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Colorado Rockies

Rockies Sign Closer Wade Davis To Record-Setting Contract



The likelihood that free agent Greg Holland will return to the Colorado Rockies in 2018 just got much lower.

On Friday, the Rockies officially signed right-handed closer Wade Davis to a three-year, $52 million deal. At an average annual salary of $17.3 million, this sets a new record for a relief pitcher, breaking the previous mark of $17.2 million after Aroldis Chapman signed a five-year, $86 million deal with the New York Yankees last December.

According to’s Thomas Harding, Davis will earn $16 million in 2018, $18 million in 2019, and $17 million in 2020. His deal also includes a $15 million vesting player option for a fourth season, which has a $1 million buyout.

Davis, 32, saved 32 games in 33 chances for the Chicago Cubs this past season with a 2.30 ERA, as well as 44 in 48 chances the previous two seasons for the Kansas City Royals.

There’s no denying that Davis is one of the most elite relief pitchers in all of baseball; some could argue he’s the most dominant. Since 2014, in 244 games (all relief appearances), he’s posted a 1.45 ERA and 0.95 WHIP. In addition, he failed to allow a home run in the 2014 and 2016 seasons in a combined 115 1/3 innings.

Rockies general manager Jeff Bridich weighed in on his new prized fireballer:

“He’s (Davis) a guy who’s taken very seriously when he comes into the game. If you’re the opposition and you see Wade Davis coming in, just like Greg Holland and other top closers, those guys are taken seriously. The other team knows that they have it in for them to try to win that game that night.

The signing of Davis continues a busy offseason for Colorado as far as their bullpen goes, as they signed right-hander Bryan Shaw and re-signed left-hander Jake McGee to identical three-year deals earlier this month. Once again, with Davis at the helm now, it’s highly unlikely that 2017 National League save leader Greg Holland- who had 41- will return to the Rockies next year.

Colorado Rockies

Rockies’ Trevor Story Hits Estimated 505 Feet Homerun



Colorado Rockies shortstop Trevor Story smacked two homeruns against the San Francisco Giants on Wednesday night, one that measure 505 feet.

According to The Athletic’s Andrew Baggarly, Story’s 505 foot moonshot was the longest homer in the Statcast era, topping the previous mark held by New York Yankees slugger Giancarlo Stanton who hit a 504-footer ion 2016 when he was a member of the Miami Marlins.

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Colorado Rockies

Rockies Select Contract Of Matt Holliday



The Colorado Rockies have selected the contract of Matt Holliday, who signed a minor league deal with Colorado last month, which will bring him back to the team for the first time since 2008, according to the Denver Post’s Patrick Saunders.

The 38-year old slugger was hopeful to continue his career, but there were questions regarding his big league future after he went unsigned this past offseason. Holliday made the most of his opportunity with Triple-A Albuquerque, posting a .346/.452/.596 slash line with 3 homers.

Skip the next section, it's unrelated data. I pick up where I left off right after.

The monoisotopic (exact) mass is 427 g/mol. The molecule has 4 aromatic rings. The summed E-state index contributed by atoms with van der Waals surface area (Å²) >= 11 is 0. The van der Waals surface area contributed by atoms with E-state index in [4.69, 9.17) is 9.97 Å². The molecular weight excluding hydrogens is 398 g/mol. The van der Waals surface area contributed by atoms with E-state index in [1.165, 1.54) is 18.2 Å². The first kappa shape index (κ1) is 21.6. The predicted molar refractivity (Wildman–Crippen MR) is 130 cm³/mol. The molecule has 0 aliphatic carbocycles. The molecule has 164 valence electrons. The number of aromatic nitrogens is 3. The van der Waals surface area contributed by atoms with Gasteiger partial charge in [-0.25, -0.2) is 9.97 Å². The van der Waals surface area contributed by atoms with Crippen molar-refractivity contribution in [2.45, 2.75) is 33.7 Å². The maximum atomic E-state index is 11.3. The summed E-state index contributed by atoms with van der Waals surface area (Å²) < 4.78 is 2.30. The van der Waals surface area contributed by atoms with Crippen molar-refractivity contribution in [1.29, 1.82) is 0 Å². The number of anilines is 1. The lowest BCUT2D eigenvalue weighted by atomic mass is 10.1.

A spot was created on their 40-man roster when Chris Rabago was claimed on outright waivers by the New York Yankees, whom Holliday spent the 2017 season playing for. The Rockies optioned Garrett Hampson was optioned to Triple A in a corresponding move.



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American League

Suspensions Handed Out For Padres/Rockies, Yankees/Red Sox Brawls



This past Wednesday featured a couple pretty good basebrawls.

First, the San Diego Padres and Colorado Rockies went at it in the afternoon:

Followed by the main event of the evening, the New York Yankees and Boston Red Sox heating up their rivalry:

Nothing like a good baseball fight. If you’re not a fan of them, you’re not a true fan of baseball.

Let’s recap briefly the series of events that led up to both fights. Prior to Rockies third baseman and All-Star Nolan Arenado charging the mound at Padres starting pitcher Luis Perdomo, there had been a total of six players hit by pitches in the two teams’ meetings this season- but only one Rockie.

Perdomo threw behind Arenado leading off the bottom of the third, and Arenado was having none of it. He immediately charged the mound, Perdomo threw his glove, missed, and Arenado nearly connected on a solid right. Arenado and Perdomo were ejected, as well as three other players.

On Friday, suspensions for that brawl were announced:

Obviously, this hurts the Rockies much more than it does the Padres. Arenado is a guy you want in your lineup. He’s one of the best players in the game. Him missing five games is way more significant than Perdomo- who’s honestly not that good- missing essentially what is one start.

Now for the main event. In Wednesday’s game at Fenway which followed a 14-1 spanking by Boston to New York the previous evening, tensions started to boil in the third inning when Yankees first baseman Tyler Austin slid with his spikes up into the heel of Red Sox shortstop Brock Holt:

The benches emptied, but it was very brief, and no punches were thrown. Austin wasn’t thrown at in his next at-bat, which appeared to had been the end of it. For Red Sox reliever Joe Kelly, he drilled Austin in the back in the top of the seventh, which Austin didn’t like. Kelly challenged him to come to the mound, Austin obliged, and Fenway became a fighting frenzy.

Austin and Kelly were both ejected, as well as Yankees third base coach Phil Nevin.

One day later, suspensions were handed down, with only Austin and Kelly receiving them:

With additional fines for players on the disabled list who came onto the field:

Austin and Kelly both plan on appealing their suspensions.

Since Wednesday (five days ago), Austin hasn’t appeared in a game, while Kelly has pitched in two games.

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